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RECORD NUMBER: 76 OF 208

OLS Field Name OLS Field Data
Main Title Framework for Developing Hydromodification Monitoring Programs.
Author E. D. Stein ; B. P. Bledsoe
CORP Author Southern California Coastal Water Research Project, El Segundo.; Colorado State Univ., Fort Collins.; Environmental Protection Agency, San Francisco, CA. Region IX.
Year Published 2013
Report Number EPA/ERA/TR-752
Stock Number PB2013-109528
Additional Subjects Nonpoint sources ; Water pollution control ; Aquatic ecosystems ; Framework ; Assets ; Environmental protection ; Pollution sources ; Streams ; Lakes ; Estuaries ; Aquifers ; Sedimentation ; Natural resources management ; Water temperature ; Dissolved oxygen ; Water quality ; Fish populations ; Hydrocarbons ; Bacteria ; Metals
Holdings
Library Call Number Additional Info Location Last
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Checkout
Status
NTIS  PB2013-109528 Most EPA libraries have a fiche copy filed under the call number shown. Check with individual libraries about paper copy. NTIS 01/17/2014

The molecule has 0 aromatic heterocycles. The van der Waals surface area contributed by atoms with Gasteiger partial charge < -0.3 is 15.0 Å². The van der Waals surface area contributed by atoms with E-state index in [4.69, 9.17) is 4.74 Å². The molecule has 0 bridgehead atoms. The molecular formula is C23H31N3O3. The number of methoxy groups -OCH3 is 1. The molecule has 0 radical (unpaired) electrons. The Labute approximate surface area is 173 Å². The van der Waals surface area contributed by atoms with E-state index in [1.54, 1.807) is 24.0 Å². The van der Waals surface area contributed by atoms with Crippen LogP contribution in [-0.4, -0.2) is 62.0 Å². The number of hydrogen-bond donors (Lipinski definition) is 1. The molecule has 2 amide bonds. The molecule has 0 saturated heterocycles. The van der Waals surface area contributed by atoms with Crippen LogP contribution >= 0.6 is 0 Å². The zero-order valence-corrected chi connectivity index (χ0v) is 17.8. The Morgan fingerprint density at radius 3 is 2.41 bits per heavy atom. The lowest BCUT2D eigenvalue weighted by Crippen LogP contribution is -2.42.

Collation 50p
Abstract
In recognition of the pervasive effects of hydromodification (i.e. alteration of runoff patterns associated with change in land use that result in change in physical channel conditions) on southern California streams, many municipalities are now required to develop hydromodification management programs. Monitoring the effectiveness of these programs is critical because hydromodification management is in its infancy, and there is much to be learned from early efforts. This document is intended to provide a framework to assist state agencies, local jurisdictions, and municipal stormwater permittees in developing detailed hydromodification monitoring plans to address specific management and reporting needs. Monitoring the effects of hydromodification is challenging. Physical changes associated with changes in runoff are difficult to assess because they can result from a combination of contemporary land-use changes, legacy land practices (e.g. grazing), and stochastic events (e.g. floods and fires). Furthermore, channel adjustments can occur dramatically and rapidly after extended periods of apparent stability and can vary over small distances. Separating out the effects of human activity from natural cycles of channel evolution further complicates hydromodification monitoring and requires much longer term monitoring than traditional water quality programs.